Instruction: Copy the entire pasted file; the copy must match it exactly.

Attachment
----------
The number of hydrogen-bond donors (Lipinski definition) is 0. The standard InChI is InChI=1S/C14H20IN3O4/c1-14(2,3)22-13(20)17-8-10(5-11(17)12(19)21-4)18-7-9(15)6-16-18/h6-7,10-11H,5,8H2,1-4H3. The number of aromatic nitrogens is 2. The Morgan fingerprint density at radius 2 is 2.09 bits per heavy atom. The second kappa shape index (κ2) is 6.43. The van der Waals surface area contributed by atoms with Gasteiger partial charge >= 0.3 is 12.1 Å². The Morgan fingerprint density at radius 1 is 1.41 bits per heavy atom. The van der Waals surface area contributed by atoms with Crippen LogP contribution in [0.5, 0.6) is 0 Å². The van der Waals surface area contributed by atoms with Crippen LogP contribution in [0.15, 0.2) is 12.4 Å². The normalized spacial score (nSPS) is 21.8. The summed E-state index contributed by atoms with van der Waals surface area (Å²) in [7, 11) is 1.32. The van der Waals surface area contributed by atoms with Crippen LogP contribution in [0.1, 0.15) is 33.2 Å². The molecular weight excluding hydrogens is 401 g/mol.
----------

The number of hydrogen-bond donors (Lipinski definition) is 0. The standard InChI is InChI=1S/C14H20IN3O4/c1-14(2,3)22-13(20)17-8-10(5-11(17)12(19)21-4)18-7-9(15)6-16-18/h6-7,10-11H,5,8H2,1-4H3. The number of aromatic nitrogens is 2. The Morgan fingerprint density at radius 2 is 2.09 bits per heavy atom. The second kappa shape index (κ2) is 6.43. The van der Waals surface area contributed by atoms with Gasteiger partial charge >= 0.3 is 12.1 Å². The Morgan fingerprint density at radius 1 is 1.41 bits per heavy atom. The van der Waals surface area contributed by atoms with Crippen LogP contribution in [0.5, 0.6) is 0 Å². The van der Waals surface area contributed by atoms with Crippen LogP contribution in [0.15, 0.2) is 12.4 Å². The normalized spacial score (nSPS) is 21.8. The summed E-state index contributed by atoms with van der Waals surface area (Å²) in [7, 11) is 1.32. The van der Waals surface area contributed by atoms with Crippen LogP contribution in [0.1, 0.15) is 33.2 Å². The molecular weight excluding hydrogens is 401 g/mol.